Mystery airships were a form of unidentified flying object reported in the late nineteenth and early twentieth centuries. Despite numerous reports of sightings, and claims of responsibility by mysterious inventors, none of the aircraft were discovered. In another link to later UFO reports, the airships were ahead of contemporary design in both size and capability.
The first report dates from 29 March 1880, in the Santa Fe Weekly New Mexican. Although probably fictional, as would be a large number of later reports, there is a core of credible reports that indicate that the mystery airships cannot be entirely dismissed as hoaxes.
In 1892 there were a series of reports of airships on the German-Polish border. The airships were seen to hover and even fly against the wind - impossible for known airships at the time.
Four years later the airship wave took off. Mid-November 1896 saw several reports of mysterious airships over California. Fast-moving (or sometimes stationary) nocturnal lights were seen over major cities, and spurious claims were made on behalf of "inventors." The stories fizzled out in December, but the following February more reports came from Nebraska. Two witness described a conical craft with wings and a fan-shaped rudder. Reports of airships soon spread, and by April reports were coming from much of the region. Stories circulated, once again, of inventors, some of home got out of their craft and confided in witnesses. These stories of inventors were in all likelihood an invention of the papers. One tale that began as a joke became widely circulated in the UFO community on its rediscovery. The Dallas Morning News of April 19, 1897 reported that an airship had crashed in Aurora, Texas, and its Martian occupant had been buried in the local cemetery.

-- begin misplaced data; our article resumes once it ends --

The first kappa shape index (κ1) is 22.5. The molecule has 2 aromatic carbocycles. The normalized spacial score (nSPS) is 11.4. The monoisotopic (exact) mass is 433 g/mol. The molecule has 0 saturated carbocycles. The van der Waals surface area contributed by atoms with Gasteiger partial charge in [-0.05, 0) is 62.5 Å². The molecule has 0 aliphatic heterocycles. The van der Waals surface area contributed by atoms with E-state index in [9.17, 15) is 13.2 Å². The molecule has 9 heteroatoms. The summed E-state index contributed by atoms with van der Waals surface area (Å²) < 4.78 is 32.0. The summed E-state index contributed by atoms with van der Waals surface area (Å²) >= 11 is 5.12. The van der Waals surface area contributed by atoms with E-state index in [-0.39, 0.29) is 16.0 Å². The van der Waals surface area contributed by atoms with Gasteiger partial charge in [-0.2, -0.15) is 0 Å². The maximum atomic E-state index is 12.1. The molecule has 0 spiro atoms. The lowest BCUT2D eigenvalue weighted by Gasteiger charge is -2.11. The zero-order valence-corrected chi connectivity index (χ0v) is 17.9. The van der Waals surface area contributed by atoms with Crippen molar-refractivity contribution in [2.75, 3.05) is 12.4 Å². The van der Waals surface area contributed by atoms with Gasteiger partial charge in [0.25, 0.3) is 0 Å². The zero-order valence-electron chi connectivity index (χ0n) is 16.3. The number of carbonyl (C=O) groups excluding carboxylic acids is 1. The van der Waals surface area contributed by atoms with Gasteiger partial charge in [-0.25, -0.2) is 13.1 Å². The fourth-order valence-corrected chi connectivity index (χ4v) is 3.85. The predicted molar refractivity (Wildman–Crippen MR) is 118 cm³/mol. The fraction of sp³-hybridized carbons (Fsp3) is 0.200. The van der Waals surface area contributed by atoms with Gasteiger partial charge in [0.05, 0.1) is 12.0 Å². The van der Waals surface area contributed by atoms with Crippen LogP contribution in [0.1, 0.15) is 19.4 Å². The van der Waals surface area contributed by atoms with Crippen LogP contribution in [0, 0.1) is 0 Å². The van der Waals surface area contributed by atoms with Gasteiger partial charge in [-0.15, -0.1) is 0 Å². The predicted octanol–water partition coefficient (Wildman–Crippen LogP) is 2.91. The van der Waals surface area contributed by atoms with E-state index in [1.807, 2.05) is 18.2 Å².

Although this wave of reports would die down by May, there was one more wave of sightings to come. in 1909 airships were reported in the United States, the United Kingdom, Australia and New Zealand. the British airship wave, mostly consisting of fast-moving cuylinders with strong lights, were blamed on German spies, while the US sightings were laid at the door of one William E. Tillinghast of Worcester, Massachussetts. Tillinghast was apparently blameless.
After the first world war, reports of mystery airships largely died out, but sporadic reports were made of cigar-shaped craft with propellers or fins in Kentucky (1927), California (1946), Kansas (1952) and New Mexico (1967).
Jerome Clark. "Airships, unidentified" in Unexplained! (Visible Ink 1993, ISBN 0-8103-9436-7)